goats at Washington Slagbaai National Park

The geology of the island is also visible inside the park. You will see dark rock formations, remains of solidified volcanic ashes as well as light colored coral rocks. The oldest dating sediments found in the area are 100 million years old. High winds and waves have caused erosion of the rocks, forming interesting patterns of erosion.

erosions at Washington Slagbaai National Park

 

The Subí Brandaris Trail leads visitors to the highest peak on Bonaire, 241 meters (784 ft.) high.  On a clear day you can see the island of Curaçao (46 km (30 miles) away from Bonaire, and, on exceptionally clear days, the Santa Ana Hill in the Paraguaná Peninsula of Venezuela, and the mountain range south of Puerto Cabello, Venezuela.

highest peak at Washington Slagbaai National Park

The west shore of the Park has many beaches where one can enjoy snorkeling and swimming. The dive sites are great as the coral around the area is well protected and not crowded.

Washington Slagbaai National Park

The park is one of the best places on the island for observing birds, due to its remoteness and also the many types of habitat that includes salt-flats, fresh water wells, beaches, limestone plateaus by the shoreline and thorny forests. Flamingos at Washington Slagbaai National Park

Dutch influence is evident with these windmills, harvesting clean wind energy for the island. Bonaire is very environmentally conscious and generates most of its own energy.

windmills

All rights reserved @ Sucheta Rawal

Bonaire’s Mr Saltman

Walking around downtown Kralendijk, Bonaire, my curiosity led me into a store called “The Saltman.” Having seen the Cargill Salt hills on the southern part of the island earlier that week, I had some idea about the connection of salt with Bonaire. Production of salt started in Bonaire circa 1636 by the Dutch West India Company and their African slaves. Even today, over 20% of the island is used for production of sea salt, in a completely natural way through sun drying.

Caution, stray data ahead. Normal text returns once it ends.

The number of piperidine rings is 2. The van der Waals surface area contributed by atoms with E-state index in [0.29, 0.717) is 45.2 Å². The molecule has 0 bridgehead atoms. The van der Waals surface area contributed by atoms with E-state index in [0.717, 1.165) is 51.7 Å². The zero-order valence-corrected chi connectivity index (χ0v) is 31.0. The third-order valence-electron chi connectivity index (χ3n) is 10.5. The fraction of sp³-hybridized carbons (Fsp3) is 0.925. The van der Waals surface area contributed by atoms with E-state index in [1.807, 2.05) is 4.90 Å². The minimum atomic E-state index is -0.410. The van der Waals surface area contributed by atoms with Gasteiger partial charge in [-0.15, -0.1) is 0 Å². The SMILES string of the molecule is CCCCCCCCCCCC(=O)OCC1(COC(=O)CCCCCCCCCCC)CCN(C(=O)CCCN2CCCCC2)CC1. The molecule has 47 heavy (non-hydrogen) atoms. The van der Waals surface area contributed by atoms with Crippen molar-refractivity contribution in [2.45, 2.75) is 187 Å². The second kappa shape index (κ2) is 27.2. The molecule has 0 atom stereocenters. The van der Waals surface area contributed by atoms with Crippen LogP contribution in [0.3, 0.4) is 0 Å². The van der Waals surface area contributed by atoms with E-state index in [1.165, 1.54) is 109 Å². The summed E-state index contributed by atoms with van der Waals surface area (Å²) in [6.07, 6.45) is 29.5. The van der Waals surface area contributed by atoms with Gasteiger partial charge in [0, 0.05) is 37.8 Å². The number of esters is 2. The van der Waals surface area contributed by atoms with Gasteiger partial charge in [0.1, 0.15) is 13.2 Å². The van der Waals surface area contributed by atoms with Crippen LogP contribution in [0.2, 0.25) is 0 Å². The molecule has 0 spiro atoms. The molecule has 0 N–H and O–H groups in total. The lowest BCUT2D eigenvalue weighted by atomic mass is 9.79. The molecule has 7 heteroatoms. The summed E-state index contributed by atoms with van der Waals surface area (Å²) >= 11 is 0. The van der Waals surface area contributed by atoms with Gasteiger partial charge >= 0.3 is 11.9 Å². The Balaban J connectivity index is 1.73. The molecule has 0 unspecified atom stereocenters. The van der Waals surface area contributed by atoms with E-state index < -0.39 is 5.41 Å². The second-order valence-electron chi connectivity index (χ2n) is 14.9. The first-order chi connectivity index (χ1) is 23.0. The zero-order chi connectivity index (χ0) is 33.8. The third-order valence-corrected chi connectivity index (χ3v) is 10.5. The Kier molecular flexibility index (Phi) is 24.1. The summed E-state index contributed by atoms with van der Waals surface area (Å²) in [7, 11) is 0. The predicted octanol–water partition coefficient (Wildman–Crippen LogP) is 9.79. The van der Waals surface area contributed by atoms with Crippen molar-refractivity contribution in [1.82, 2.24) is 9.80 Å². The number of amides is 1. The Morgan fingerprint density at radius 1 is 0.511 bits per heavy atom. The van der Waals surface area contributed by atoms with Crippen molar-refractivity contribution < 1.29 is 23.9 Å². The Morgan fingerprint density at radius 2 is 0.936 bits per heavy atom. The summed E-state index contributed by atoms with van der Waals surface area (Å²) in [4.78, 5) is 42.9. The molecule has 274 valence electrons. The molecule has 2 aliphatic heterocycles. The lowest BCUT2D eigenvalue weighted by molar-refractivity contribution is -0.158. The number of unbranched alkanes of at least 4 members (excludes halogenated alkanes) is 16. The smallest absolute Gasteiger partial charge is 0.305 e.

Walking in the store, I was completely overwhelmed with “everything salt.” From salt crystals, table sea salt, salt mills, bath bombs, to bath salts and lotions, this was a salty oasis!

saltman

I was greeted by the owner Mr. Sjoerd Vanderbrug (aka Saltman) himself. Vanderbrug is Dutch, who moved to Bonaire from Indonesia. Never been I had met someone who was so passionate about salt. He explained to me in what seemed like 100 Benefits of Sea Salt, why salt was the single most important spice that sustained human life, how it has been used over civilizations from preserving food through the winter to exfoliate the skin, that sodium is the sixth most abundant element in the Earth’s crust, how it regulates blood pressure and pH balance, and keeps your teeth clean. He spoke about how the discovery of salt on Bonaire put the island on the map, as there were no other valuable resources. saltman bonaire

So “whats the difference between Himalayan vs Kosher vs Regular vs Sea Salt” I asked the Saltman himself. The difference is in source, production, texture, color and taste. Regular table salt is highly refined and enhanced with iodine (an important dietary supplement), whereas sea salt is made by evaporating water. Himalayan sea salt has a pink color from traces of iron oxide found in it. Kosher salt is more coarse than regular salt and is often used for sprinkling on top of food. When cooked, there is no remarkable difference between the flavors of different salts.

Vanderbrug buys the salt from Cargill and spends considerable effort into marketing the product. He started with a dome shaped box to resemble the salt hill and expanded his packaging to boxes, tubs, salt mills (grinders), loose salt and bags of colored bath salt. When cruisers and vacationers come to Bonaire, they want something they can take home as souvenirs and gift to their family and friends. With the limited number of local products available on the island, Bonaire Sea Salt definitely stands out. It is also available at local restaurants and airport gift shops.

La Placita Bonaire

Adjacent to the shop, Vanderbrug also has a coffee shop and a bed and breakfast.

Twizy Tours of Bonaire